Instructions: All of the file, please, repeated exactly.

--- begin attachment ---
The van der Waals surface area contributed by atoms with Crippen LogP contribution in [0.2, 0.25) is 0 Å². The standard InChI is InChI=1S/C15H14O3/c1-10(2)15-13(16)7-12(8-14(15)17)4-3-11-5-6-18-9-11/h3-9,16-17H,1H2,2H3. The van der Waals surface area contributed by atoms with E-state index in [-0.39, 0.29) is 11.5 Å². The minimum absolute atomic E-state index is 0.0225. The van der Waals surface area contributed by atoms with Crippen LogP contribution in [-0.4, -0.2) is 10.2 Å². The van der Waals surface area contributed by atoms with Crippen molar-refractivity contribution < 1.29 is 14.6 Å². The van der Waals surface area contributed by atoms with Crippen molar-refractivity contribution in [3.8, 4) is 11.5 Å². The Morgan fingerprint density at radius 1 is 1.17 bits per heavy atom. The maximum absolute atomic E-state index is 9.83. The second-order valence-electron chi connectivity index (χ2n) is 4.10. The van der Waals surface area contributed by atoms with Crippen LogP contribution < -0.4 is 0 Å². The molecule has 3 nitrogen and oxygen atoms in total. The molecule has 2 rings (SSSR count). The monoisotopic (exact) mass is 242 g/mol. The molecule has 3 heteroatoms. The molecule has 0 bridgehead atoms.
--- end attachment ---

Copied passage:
The van der Waals surface area contributed by atoms with Crippen LogP contribution in [0.2, 0.25) is 0 Å². The standard InChI is InChI=1S/C15H14O3/c1-10(2)15-13(16)7-12(8-14(15)17)4-3-11-5-6-18-9-11/h3-9,16-17H,1H2,2H3. The van der Waals surface area contributed by atoms with E-state index in [-0.39, 0.29) is 11.5 Å². The minimum absolute atomic E-state index is 0.0225. The van der Waals surface area contributed by atoms with Crippen LogP contribution in [-0.4, -0.2) is 10.2 Å². The van der Waals surface area contributed by atoms with Crippen molar-refractivity contribution < 1.29 is 14.6 Å². The van der Waals surface area contributed by atoms with Crippen molar-refractivity contribution in [3.8, 4) is 11.5 Å². The Morgan fingerprint density at radius 1 is 1.17 bits per heavy atom. The maximum absolute atomic E-state index is 9.83. The second-order valence-electron chi connectivity index (χ2n) is 4.10. The van der Waals surface area contributed by atoms with Crippen LogP contribution < -0.4 is 0 Å². The molecule has 3 nitrogen and oxygen atoms in total. The molecule has 2 rings (SSSR count). The monoisotopic (exact) mass is 242 g/mol. The molecule has 3 heteroatoms. The molecule has 0 bridgehead atoms.